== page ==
The Jim Thorpe Ecumenical Vacation Bible School recently held its closing program, with children who attended the weeklong program sharing what they learned with family and friends.

The theme of this year's program was "Tell It on the Mountain: Where Jesus Christ is Lord" an appropriate message for children living on and near Mount Pisgah in Jim Thorpe, leaders noted.

"We talked to the kids about climbing to the top of the mountain," said volunteer Jamie Kunkel. "We encouraged the kids to go out into the community, from the top of Mount Pisgah, where we are now, to tell the Good News."

Each night of the five-day program, children learned about a new mountain in the Bible and an accompanying story and message. They learned about Mount Sinai, Mount Carmel, the Mountain of Transfiguration, and Golgotha, the mount on which Jesus was crucified. Each night also included snacks, crafts, music and other activities.

As an ecumenical program, children of all faiths from the Jim Thorpe area were invited to attend. More than 90 took part in the program.

The program was hosted this year by St. John's Lutheran Church in the Heights, and guided by the Rev. F. Peter Muhr of St. John's and leaders from Jim Thorpe's UCC, Episcopal and Catholic churches. The program is hosted by a different church in Jim Thorpe each year.

This year's closing program was led by the Rev. Frank Baransky, the pastor at St. Joseph's Catholic Church.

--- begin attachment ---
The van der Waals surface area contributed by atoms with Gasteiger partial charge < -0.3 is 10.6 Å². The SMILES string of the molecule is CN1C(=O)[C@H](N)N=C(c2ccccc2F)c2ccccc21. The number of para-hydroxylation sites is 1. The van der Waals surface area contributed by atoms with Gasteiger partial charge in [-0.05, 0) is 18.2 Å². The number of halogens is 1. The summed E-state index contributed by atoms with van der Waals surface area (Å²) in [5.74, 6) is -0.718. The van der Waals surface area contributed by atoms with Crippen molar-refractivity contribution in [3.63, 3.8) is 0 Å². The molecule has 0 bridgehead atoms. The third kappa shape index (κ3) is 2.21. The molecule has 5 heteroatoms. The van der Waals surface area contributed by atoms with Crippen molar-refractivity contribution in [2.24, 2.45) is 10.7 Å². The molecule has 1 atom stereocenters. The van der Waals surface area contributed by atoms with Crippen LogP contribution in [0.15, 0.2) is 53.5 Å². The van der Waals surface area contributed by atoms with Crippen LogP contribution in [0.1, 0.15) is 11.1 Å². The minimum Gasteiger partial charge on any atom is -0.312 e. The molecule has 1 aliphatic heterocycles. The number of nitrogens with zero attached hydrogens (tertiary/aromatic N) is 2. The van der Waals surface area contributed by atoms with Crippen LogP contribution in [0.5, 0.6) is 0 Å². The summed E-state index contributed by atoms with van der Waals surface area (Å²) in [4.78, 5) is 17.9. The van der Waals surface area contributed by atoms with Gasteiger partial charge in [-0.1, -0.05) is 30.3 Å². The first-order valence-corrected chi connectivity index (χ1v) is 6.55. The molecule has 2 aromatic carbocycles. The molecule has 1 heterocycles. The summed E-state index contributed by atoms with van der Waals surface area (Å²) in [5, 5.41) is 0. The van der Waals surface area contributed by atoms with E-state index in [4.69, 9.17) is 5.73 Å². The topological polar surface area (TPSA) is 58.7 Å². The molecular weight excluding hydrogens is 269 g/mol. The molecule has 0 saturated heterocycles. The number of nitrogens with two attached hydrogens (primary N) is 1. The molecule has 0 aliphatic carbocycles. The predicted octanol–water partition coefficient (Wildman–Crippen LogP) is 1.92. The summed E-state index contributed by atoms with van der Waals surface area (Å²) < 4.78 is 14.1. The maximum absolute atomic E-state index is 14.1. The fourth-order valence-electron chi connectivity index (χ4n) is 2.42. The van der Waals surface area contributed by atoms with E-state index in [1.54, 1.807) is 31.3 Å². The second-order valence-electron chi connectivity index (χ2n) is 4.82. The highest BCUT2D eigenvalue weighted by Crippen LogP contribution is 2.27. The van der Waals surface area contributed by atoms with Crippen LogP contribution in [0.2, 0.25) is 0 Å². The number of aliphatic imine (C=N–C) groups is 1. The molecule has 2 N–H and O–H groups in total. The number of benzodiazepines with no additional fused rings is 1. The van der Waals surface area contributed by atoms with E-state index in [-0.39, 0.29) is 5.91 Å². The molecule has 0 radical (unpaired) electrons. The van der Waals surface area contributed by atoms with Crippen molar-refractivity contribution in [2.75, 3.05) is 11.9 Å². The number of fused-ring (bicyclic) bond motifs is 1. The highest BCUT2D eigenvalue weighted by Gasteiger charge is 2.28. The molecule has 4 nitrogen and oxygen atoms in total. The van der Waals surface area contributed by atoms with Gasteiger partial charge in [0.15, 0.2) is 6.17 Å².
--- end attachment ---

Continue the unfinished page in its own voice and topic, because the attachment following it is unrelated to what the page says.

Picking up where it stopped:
Baransky reiterated the importance of sharing what the children had learned this year with their family and friends, noting that sharing these lessons can be as simple as being kind and respectful to others, and being sensitive to those in need. This could mean helping the needy or visiting an elderly or sick relative.

"You can light up their day just by visiting them," he said. "Because of your enthusiasm, and all that you have learned about the Gospel, you can really make someone's day just by spending time with them and sharing God's love."

Muhr ended the program by giving thanks for the children in attendance and for all of the volunteers who made the program possible.

"It's very important to Christians, sometime during your day, to be grateful," he said, noting that he was grateful for the pastors who took part in the program, the parent and community volunteers, teen helpers and church staff.

"Kids, you have a big job to do," he said in closing. "You have to go tell it on the mountain."

Offering donations for the week will be donated to The Shephard House, a food pantry system serving needy Carbon County residents. Children also donated nonperishable food items.